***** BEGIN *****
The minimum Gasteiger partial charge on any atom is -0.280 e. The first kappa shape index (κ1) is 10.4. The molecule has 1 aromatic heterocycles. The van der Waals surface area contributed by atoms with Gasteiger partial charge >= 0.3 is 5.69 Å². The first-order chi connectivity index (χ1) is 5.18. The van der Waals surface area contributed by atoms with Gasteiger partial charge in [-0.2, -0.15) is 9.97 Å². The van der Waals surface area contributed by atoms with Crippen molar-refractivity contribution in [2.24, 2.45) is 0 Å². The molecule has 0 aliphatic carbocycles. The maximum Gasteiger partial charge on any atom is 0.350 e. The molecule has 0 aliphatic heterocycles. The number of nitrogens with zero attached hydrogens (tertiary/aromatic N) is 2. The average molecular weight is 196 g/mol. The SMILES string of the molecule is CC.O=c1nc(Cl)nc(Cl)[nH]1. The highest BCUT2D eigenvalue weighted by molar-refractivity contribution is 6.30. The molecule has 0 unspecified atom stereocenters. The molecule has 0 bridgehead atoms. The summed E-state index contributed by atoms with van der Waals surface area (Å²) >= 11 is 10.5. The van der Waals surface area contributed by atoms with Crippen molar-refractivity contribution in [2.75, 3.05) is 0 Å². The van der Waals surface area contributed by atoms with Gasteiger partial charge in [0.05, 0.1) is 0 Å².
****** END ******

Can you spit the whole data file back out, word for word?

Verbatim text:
The minimum Gasteiger partial charge on any atom is -0.280 e. The first kappa shape index (κ1) is 10.4. The molecule has 1 aromatic heterocycles. The van der Waals surface area contributed by atoms with Gasteiger partial charge >= 0.3 is 5.69 Å². The first-order chi connectivity index (χ1) is 5.18. The van der Waals surface area contributed by atoms with Gasteiger partial charge in [-0.2, -0.15) is 9.97 Å². The van der Waals surface area contributed by atoms with Crippen molar-refractivity contribution in [2.24, 2.45) is 0 Å². The molecule has 0 aliphatic carbocycles. The maximum Gasteiger partial charge on any atom is 0.350 e. The molecule has 0 aliphatic heterocycles. The number of nitrogens with zero attached hydrogens (tertiary/aromatic N) is 2. The average molecular weight is 196 g/mol. The SMILES string of the molecule is CC.O=c1nc(Cl)nc(Cl)[nH]1. The highest BCUT2D eigenvalue weighted by molar-refractivity contribution is 6.30. The molecule has 0 unspecified atom stereocenters. The molecule has 0 bridgehead atoms. The summed E-state index contributed by atoms with van der Waals surface area (Å²) >= 11 is 10.5. The van der Waals surface area contributed by atoms with Crippen molar-refractivity contribution in [2.75, 3.05) is 0 Å². The van der Waals surface area contributed by atoms with Gasteiger partial charge in [0.05, 0.1) is 0 Å².